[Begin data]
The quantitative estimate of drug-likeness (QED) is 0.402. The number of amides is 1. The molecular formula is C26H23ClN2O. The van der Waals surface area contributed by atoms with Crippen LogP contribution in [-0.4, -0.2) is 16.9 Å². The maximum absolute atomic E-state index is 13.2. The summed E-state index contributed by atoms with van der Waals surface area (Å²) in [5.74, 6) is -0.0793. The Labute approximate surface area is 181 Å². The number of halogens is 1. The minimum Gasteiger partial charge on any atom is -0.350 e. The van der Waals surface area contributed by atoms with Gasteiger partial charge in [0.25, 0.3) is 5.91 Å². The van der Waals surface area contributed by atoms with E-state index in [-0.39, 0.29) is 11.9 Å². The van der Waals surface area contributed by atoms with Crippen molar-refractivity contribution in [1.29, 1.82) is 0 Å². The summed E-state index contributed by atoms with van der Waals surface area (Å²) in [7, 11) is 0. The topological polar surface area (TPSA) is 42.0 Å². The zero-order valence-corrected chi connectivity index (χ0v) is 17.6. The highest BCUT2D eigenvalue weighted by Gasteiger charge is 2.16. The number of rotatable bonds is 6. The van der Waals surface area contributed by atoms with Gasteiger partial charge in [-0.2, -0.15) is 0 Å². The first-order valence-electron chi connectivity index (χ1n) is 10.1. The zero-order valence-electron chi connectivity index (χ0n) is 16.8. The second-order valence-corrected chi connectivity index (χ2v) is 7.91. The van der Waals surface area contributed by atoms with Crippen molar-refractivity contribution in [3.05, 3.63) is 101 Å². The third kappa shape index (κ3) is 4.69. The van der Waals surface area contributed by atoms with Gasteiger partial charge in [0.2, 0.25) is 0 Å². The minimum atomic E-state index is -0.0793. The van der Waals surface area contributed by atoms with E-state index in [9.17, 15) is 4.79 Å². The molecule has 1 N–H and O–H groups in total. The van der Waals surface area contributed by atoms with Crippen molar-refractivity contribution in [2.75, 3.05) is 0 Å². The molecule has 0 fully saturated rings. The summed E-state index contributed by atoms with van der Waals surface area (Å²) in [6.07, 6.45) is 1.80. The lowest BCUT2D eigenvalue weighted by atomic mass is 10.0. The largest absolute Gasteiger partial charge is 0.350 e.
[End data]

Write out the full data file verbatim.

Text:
The quantitative estimate of drug-likeness (QED) is 0.402. The number of amides is 1. The molecular formula is C26H23ClN2O. The van der Waals surface area contributed by atoms with Crippen LogP contribution in [-0.4, -0.2) is 16.9 Å². The maximum absolute atomic E-state index is 13.2. The summed E-state index contributed by atoms with van der Waals surface area (Å²) in [5.74, 6) is -0.0793. The Labute approximate surface area is 181 Å². The number of halogens is 1. The minimum Gasteiger partial charge on any atom is -0.350 e. The van der Waals surface area contributed by atoms with Gasteiger partial charge in [0.25, 0.3) is 5.91 Å². The van der Waals surface area contributed by atoms with E-state index in [-0.39, 0.29) is 11.9 Å². The van der Waals surface area contributed by atoms with Crippen molar-refractivity contribution in [1.29, 1.82) is 0 Å². The summed E-state index contributed by atoms with van der Waals surface area (Å²) in [7, 11) is 0. The topological polar surface area (TPSA) is 42.0 Å². The zero-order valence-corrected chi connectivity index (χ0v) is 17.6. The highest BCUT2D eigenvalue weighted by Gasteiger charge is 2.16. The number of rotatable bonds is 6. The van der Waals surface area contributed by atoms with Gasteiger partial charge in [-0.2, -0.15) is 0 Å². The first-order valence-electron chi connectivity index (χ1n) is 10.1. The zero-order valence-electron chi connectivity index (χ0n) is 16.8. The second-order valence-corrected chi connectivity index (χ2v) is 7.91. The van der Waals surface area contributed by atoms with Crippen molar-refractivity contribution in [3.05, 3.63) is 101 Å². The third kappa shape index (κ3) is 4.69. The van der Waals surface area contributed by atoms with Gasteiger partial charge in [0.2, 0.25) is 0 Å². The minimum atomic E-state index is -0.0793. The van der Waals surface area contributed by atoms with E-state index in [9.17, 15) is 4.79 Å². The molecule has 1 N–H and O–H groups in total. The van der Waals surface area contributed by atoms with Crippen molar-refractivity contribution in [2.75, 3.05) is 0 Å². The molecule has 0 fully saturated rings. The summed E-state index contributed by atoms with van der Waals surface area (Å²) in [6.07, 6.45) is 1.80. The lowest BCUT2D eigenvalue weighted by atomic mass is 10.0. The largest absolute Gasteiger partial charge is 0.350 e.